Wilson tentatively stepped into the room. “I heard about your accident,” he said to Cameron. “How are you doing?”

Cameron opened her mouth, but House interrupted. “She’ll be fine after she’s finished taking her medicine.”

Wilson eyed the half-empty scotch bottle. “I see.”

“Yeah, I’ll be better in no time,” Cameron weakly joked.

Wilson sighed and ran a hand through his brown hair. “Just . . . don’t get carried away.”

House gulped down another shot. “Did you come in here just to lecture us?”

 Wilson glared at House and then turned a compassionate eye on Cameron. “Do you need a ride home?”

Cameron emphatically shook her head, which was a bad mistake. The alcohol had settled on her empty stomach and was now making her head swim. She suddenly wished she had eaten lunch that afternoon. Wilson didn’t seem to notice, but House, in his observant way, did.

Once Wilson had left the room muttering “can’t lead fools away from their own folly,” House winked knowingly at her. “I see the ‘medicine’ is taking affect.”

“Ugh.” Cameron’s head slumped onto the desk, disrupting his red ball and nearly knocking over his computer monitor. Now not only did her butt hurt, but her head was spinning and her stomach was churning. “How could I let you talk me into this?”

“I’ve always had that mesmerizing affect on you.” He was only half-joking.

“I thought I had gotten over you . . .” She blanched. “I—I mean your terrible influence over me. That is—“

House snorted and rose to put away his secret stash in his desk drawer. “You can’t change your personality just by bleaching your hair.”

She glared at him from her position on his desk, and then he disappeared from view, preventing him from getting the full blast of her steely gaze. She didn’t want to be here—not with him. Not when she was in pain and intoxicated. Not when she was sober and whole. In the presence of Gregory House her perceptions became skewed. Right was wrong, left was right and winter was summer, her favorite season. “Well, you can’t change your personality just by changing your team members.” She thought her retort was beyond pathetic, but she seemed to have struck a chord with House. Maybe the liquor was affecting him as well.

He came back into her line of vision, a look of shame on his countenance. “Would it make you feel better if I said my new ducklings sucked compared to you?” he whispered hoarsely.

Cameron felt the familiar sensation of hope seize her heart, the feeling she got every time he opened up to her. She struggled to raise her head and looked deeply into his eyes. He wasn’t lying. Her hope grew with each beat of her heart. “I’m sorry I quit.”

He snorted again. “I’m not.” Confusion spread across her visage. “You needed to branch out on your own,” he explained.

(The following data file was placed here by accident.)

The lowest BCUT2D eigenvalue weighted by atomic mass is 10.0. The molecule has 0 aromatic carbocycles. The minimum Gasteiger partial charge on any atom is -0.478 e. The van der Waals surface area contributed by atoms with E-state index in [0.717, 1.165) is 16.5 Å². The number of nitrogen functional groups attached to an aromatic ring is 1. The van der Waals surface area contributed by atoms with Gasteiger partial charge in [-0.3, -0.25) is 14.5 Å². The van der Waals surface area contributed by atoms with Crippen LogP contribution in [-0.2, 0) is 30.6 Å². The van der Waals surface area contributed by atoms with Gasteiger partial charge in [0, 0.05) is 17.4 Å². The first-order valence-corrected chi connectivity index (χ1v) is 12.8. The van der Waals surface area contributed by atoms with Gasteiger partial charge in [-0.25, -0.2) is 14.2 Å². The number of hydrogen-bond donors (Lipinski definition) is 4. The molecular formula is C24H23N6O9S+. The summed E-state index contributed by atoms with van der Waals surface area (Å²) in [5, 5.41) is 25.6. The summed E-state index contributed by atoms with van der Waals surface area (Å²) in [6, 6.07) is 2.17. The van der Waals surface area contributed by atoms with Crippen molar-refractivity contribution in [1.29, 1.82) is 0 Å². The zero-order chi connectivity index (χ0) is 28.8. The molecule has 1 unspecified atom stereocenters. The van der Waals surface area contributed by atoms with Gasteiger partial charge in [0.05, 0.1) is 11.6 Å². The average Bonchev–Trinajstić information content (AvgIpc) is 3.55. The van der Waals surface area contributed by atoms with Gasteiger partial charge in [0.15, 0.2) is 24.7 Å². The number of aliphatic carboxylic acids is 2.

She nodded. She knew he was right.

“You needed to see that you could do it without me,” he continued. “And you can.” He smiled ruefully. “You don’t need me anymore.”

Cameron forced herself to stand and take painful, tentative steps toward him. “I needed you this afternoon.”

He dismissed his kind behavior with a shrug. “I was only doing my job.”

“You showed compassion,” she persisted.

He studied her like she was a specimen under his microscope. “I guess you’ve rubbed off on me.”

She reached out and shyly placed a hand on his chest. “I guess you need me,” she murmured. She felt the heat of his body and his staggered breath on her forehead. He inched forward until his lips were centimeters from her hair. They both knew the alcohol was impeding their judgment and removing their inhibitions.

They both knew, and they didn’t care. His lips danced across her forehead and traced a pathway to her lips. Her eyes fluttered shut just before her lips locked with his. The kiss started out hesitant and awkward (the liquor probably contributed most to the awkwardness). After the initial hesitancy, their mouths seemed to act on their own accord, building momentum as they continued to pursue each other with a ravenous hunger.

Their hands explored unknown territory, gripping at clothing and stroking hair and cheeks. It lasted forever. It lasted a moment. Their lips were wet and sore when they finally broke apart, mouths panting and hands fumbling.

The wind moaned and a chill settled on the room, but Cameron didn’t care. She didn’t care that a snowstorm was raging outside or that she had fallen on an icy patch and gotten injured. It could be freezing cold for the rest of her life. It could be dreary and depressing. She wouldn’t complain. Cameron loved winter.


( 14 comments — Leave a comment )
Dec. 17th, 2008 09:09 pm (UTC)
Thank you thank you thank you!!! =D

I loved it! (love)

I loved how it started with hate and ended with love! =d
Dec. 18th, 2008 01:28 am (UTC)
Oh good, I'm glad you enjoyed. :D

*Hugs* Happy Christmas!
Dec. 17th, 2008 09:53 pm (UTC)
Oh, very very lovely interlude :-)
Dec. 18th, 2008 01:28 am (UTC)
Thank you. :)
Dec. 17th, 2008 10:04 pm (UTC)
Yay, new story! I love it, your damaged fluff is amazing!
Dec. 18th, 2008 01:30 am (UTC)
your damaged fluff is amazing!

Hee hee. Thanks. Enjoy the holidays!
Dec. 18th, 2008 02:25 am (UTC)
Tipsy!Cam is a winner--hey, she got to kiss House!

Dec. 18th, 2008 05:17 pm (UTC)
Tipsy!Cam is a winner

Yes, indeed. ;) I'm glad you liked it.
Dec. 18th, 2008 02:45 am (UTC)
My favorite kind of fic: one where House and Cameron end up kssing! Thanks for posting this!
Dec. 18th, 2008 05:50 pm (UTC)
Thanks for posting this!

No problem. Everybody loves a good kissing scene. ;D
Dec. 18th, 2008 04:33 am (UTC)
Very nicely handled. Just the right amount of humor. And the whole hate winter/love winter was perfect.

Dec. 18th, 2008 05:51 pm (UTC)
*blushes* Thank you. I'm pleased as Christmas punch that you enjoyed it.
Dec. 18th, 2008 09:19 am (UTC)
Dec. 18th, 2008 05:16 pm (UTC)
You're very welcome!
( 14 comments — Leave a comment )